In 1982, Israel invaded Lebanon and ejected the Palestine Liberation Organization (PLO). This group, which started in 1964 and declared all Arab citizens living in Palestine up to 1947 to be called “Palestinians,” focused on creating a Palestinian state within Israel.
First Palestinian Intifada (a Arabic word meaning “shaking off”): Israeli occupation of Gaza and the West Bank led to a 1987 Palestinian uprising and hundreds of deaths. A peace process, known as the Oslo Peace Accords, ended the Intifada. After this, the Palestinian authority formed and took over some territories in Israel. In 1997, the Israeli army withdrew from parts of the West Bank.
Second Palestinian Intifada: Palestinians launched suicide bombs and other attacks on Israelis in 2000. The resulting violence lasted for years, until a cease-fire was reached. Israel announced a plan to remove all troops and Jewish settlements from the Gaza strip by the end of 2005.
Second Lebanon War: Israel went to war with Hezbollah. The UN-negotiated ceasefire ended the conflict a couple of months after it started. Hamas Wars: Israel has been involved in repeated violence with Hamas in 2006. Some of the more significant conflicts took place beginning in 2008, 2012 and 2014.
In short, Israel strategically continued to keep engaged in the Middle East and always destabilize neighboring countries until and unless those neighboring countries recognized Israel. And so to UAE, but this time without any war or threat.
No doubt, Israel ranks 22 on the latest report of the UN’s Human Development Index, which places it in the category of “Very Highly Developed”, allowing the country to enjoy a higher standard of living than many Western countries. Israel has the second-largest number of startup companies in the world after the United States, and the third-largest number of NASDAQ-listed companies after the U.S. and China. All major multinational companies have opened Research and Development centers in Israel. Israel’s major economic sectors are high-technology and industrial manufacturing. Relatively poor in natural resources, Israel depends on imports of petroleum, raw materials, wheat, motor vehicles, uncut diamonds and production inputs.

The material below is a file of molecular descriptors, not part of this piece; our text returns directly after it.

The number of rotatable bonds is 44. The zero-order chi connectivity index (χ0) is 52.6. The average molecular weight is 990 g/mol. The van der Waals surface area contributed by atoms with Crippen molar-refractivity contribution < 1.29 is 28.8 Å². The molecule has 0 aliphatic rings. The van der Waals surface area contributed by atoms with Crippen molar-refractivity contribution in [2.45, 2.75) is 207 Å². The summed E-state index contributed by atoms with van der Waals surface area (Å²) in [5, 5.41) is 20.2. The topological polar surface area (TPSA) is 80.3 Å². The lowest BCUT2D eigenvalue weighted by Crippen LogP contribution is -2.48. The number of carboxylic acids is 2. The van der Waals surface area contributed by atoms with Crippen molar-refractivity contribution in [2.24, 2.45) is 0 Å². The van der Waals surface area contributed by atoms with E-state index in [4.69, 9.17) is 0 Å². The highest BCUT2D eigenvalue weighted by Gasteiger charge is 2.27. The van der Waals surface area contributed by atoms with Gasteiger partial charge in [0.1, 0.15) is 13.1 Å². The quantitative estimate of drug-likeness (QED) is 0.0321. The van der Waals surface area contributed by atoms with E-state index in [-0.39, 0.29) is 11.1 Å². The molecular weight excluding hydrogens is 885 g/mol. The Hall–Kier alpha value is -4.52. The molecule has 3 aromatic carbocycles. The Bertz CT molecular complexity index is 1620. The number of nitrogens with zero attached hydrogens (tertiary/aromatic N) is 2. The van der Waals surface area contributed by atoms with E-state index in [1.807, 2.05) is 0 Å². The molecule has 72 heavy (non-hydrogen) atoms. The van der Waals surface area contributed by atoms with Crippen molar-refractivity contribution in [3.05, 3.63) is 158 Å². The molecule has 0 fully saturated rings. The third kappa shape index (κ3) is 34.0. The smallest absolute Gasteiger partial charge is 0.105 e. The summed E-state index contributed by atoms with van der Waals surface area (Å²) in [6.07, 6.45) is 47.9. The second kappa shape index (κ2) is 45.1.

So, we can say Israel is an inspirational country especially to those Gulf countries who have artificial economies and have full dependency on oil exports. Secondly, the Beirut Port blast might also be a game changer and indirect message to all port cities of the Gulf region including UAE which enabled Abu Dhabi to take this decision or to disclose its relationship with Israel. President Trump said in his video message that there are some other close friends in line to come with the same normalization agreement. It is not hidden that who else is in line. Let’s see when other close friends of the US will show some courage to formally disclose their hidden relationships and open doors for Israel.
In another perspective, this is all, in fact, can also be considered as a very important and strategic development from Israel and the USA in the region against Iran, the traditional enemy of UAE and KSA in Persian Gulf. One more Islamic block is the formation process which is not in the good book of KSA and UAE. Iran and Turkey already lashed out at their regional rival the United Arab Emirates for normalization of its relationships with Israel. This is a natural response in this regard.
This article was originally published at: https://dailytimes.com.pk/655340/one-more-down-alarming-developments-in-persian-gulf/
The opinions expressed in this article are the author's own and do not necessarily reflect the viewpoint or stance of SDPI.